Alex's current favorite top is a raglan with a wide neckline and 3/4 sleeves, a style which would make my 600some yards of yarn more likely to be enough, so I measured the neck and sleeves and figured out my gauge and cast on.

Neckline #1 was a stupid disaster. I don't know how it took me quite so long to realize that, but I should've noticed a lot sooner than I did.

Neckline #2 was slightly less of a disaster and it took me just as long to see the danger signs. If not longer. I wasn't willing to frog the whole thing again, so I kept going until I had a sleeve done and then tried to wrestle it into submission.

It took me until way past midnight, but the neck just fine now, Instead of a gaping, curling, stockinette monstrosity, there's ribbing that looks exactly like it should.

It won't slide down over her shoulders and drop to the ground! And I'm pretty sure I'm going to have enough yarn to finish the rest of it.

Saturday, May 19, 2007

I think I'm in trouble....

I don't even remember what I was Googling for when I stumbled across the Lace Shawl KAL and the Mountain Lace KAL, but from there I found out about the Lacy Lattice Stole and the Seraphim Shawl and the Diamond Fantasy Shawl and got reminded of the Hidcote Garden Shawl and my poor little brain is now overflowing with lace fantasies. Not that it wasn't overflowing before...

Aside from all of the other lace --and quilts and sweaters and everything else -- I've been trying to resist Cookie A's 2007 Sock Collection. I don't need more patterns for socks and shawls. I've got a huge stack of patterns that I'm dying to knit.

But I really want to add those shawls and socks to my list. Almost as much as I'm wanting More Sensational Knitted Socks and Alison Hyde's upcoming book.

Thursday, May 17, 2007

I didn't realize until this morning that I forgot to write about the incident that sparked yesterday's little anti-heirloom rant. (And I'm not against heirlooms, I'm against the attitude that everything we make should be treated like a precious treasure destined to be passed down through the ages.)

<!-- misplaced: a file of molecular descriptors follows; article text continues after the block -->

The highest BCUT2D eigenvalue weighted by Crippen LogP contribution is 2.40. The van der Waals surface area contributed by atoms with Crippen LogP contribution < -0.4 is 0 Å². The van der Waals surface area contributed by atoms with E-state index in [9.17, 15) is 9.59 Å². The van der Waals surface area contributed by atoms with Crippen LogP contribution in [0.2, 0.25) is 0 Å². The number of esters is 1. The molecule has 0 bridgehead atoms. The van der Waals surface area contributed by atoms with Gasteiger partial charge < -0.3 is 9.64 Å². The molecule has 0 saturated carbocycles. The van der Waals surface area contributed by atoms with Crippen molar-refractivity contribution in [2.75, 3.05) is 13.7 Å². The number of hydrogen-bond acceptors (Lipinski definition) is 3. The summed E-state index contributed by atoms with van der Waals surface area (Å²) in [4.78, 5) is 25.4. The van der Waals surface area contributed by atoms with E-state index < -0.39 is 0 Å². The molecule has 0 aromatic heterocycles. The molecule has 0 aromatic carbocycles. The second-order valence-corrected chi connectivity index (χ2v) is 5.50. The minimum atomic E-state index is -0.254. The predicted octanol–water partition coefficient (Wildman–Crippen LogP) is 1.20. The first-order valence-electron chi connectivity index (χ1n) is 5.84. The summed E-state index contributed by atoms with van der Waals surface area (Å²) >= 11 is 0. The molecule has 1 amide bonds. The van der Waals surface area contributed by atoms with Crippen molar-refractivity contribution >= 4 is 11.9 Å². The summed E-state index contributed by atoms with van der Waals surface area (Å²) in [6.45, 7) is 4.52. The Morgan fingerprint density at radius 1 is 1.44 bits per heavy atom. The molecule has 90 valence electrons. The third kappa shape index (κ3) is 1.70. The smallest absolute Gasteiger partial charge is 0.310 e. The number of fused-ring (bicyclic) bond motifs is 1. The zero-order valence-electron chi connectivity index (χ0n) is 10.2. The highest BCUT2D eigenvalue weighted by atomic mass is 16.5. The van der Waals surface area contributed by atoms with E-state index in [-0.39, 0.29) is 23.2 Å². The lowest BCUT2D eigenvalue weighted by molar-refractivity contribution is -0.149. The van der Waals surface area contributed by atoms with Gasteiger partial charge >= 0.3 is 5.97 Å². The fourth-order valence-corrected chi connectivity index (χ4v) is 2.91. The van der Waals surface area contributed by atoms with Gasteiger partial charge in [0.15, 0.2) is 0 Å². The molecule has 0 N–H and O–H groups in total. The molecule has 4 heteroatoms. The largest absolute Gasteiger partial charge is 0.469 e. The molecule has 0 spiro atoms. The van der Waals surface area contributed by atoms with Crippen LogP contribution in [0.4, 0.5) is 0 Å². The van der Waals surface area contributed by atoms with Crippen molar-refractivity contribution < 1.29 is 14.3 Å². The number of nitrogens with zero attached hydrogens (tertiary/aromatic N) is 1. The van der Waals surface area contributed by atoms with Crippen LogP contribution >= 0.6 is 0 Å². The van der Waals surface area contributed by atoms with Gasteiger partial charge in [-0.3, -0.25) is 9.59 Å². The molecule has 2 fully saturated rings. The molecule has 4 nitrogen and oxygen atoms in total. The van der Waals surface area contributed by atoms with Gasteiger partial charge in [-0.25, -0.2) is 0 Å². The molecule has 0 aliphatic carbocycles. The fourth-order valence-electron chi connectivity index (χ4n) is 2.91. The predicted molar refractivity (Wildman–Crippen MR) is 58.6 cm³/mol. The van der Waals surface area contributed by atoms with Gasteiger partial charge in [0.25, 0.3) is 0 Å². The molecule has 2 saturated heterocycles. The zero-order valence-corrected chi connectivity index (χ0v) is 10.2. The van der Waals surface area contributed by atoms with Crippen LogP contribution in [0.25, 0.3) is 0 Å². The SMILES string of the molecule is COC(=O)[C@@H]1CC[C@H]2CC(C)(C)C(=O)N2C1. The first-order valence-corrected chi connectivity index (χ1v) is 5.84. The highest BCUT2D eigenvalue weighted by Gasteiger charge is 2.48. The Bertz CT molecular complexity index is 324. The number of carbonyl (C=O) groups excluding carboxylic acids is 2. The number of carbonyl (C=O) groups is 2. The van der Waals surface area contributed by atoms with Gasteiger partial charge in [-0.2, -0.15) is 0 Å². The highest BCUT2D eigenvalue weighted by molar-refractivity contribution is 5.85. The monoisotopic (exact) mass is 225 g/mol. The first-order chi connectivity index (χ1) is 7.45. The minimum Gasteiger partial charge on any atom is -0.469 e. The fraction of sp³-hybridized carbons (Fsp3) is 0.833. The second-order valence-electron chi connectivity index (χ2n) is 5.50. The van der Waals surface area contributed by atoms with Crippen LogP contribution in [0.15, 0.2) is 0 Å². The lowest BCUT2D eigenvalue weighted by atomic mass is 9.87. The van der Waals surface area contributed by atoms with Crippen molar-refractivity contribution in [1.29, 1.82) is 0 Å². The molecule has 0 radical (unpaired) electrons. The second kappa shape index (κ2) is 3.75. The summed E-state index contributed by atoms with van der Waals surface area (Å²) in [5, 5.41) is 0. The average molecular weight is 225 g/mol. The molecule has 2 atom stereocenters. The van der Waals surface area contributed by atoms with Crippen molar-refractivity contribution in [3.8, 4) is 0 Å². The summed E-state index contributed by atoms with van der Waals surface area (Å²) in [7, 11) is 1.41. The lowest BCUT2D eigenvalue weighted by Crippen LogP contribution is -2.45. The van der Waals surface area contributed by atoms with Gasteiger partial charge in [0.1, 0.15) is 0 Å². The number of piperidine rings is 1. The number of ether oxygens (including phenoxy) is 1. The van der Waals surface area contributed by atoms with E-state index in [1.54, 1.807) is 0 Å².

A friend had asked if I had a picture of my Swallowtail shawl and I responded that I take pictures of all of my FOs before something happens to them. Not two hours later, Heath wore his new sweater to the park and was sloshing around in the stream looking for neat rocks. And throwing mud at his buddies, who of course threw mud back at him. We mommies did quickly put an end to that game, but only because we didn't want the muck in our cars.

string bag


And, speaking of things that aren't destined to be heirlooms, my Turkish String Bag is done. I like it well enough, and I might do another one someday, but if I do, I'll use much cheaper yarn. This really shouldn't have been a $20 project. What sounds kind of tempting is to get a cone of Peaches n Cream at WalMart and knit up a bunch of matching ones for the groceries, but I think that's just the part of me that'll jump at absolutely any reason to buy more yarn talking.

Pattern: Turkish String Bag
Yarn: 2 1/2 skeins all hemp HEMP6
Needles: Denise size 13

I think tonight's plan is to work on the new sweater and see if my plan to salvage the neckline will actually work. Wish me luck!

Wednesday, May 16, 2007

I'm not slaving over future heirlooms here.

sampler


There's a lot of advice floating around about how to make sure the handknits will last down to the grandkids -- knit for the older kids so things can be handed down to the littler ones...knit it in a neutral color...knit it in a classic style...and then there's that trick about doing the button bands on a cardigan so the buttons can be switched from the girl side to the boy side.

The quilts are supposed to be wrapped in acid-free tissue, carefully taken out and refolded every few months to prevent creases from weakening the fibers....the needlework is supposed to be kept out of direct light...and appraised in case the house burns down and it's destroyed...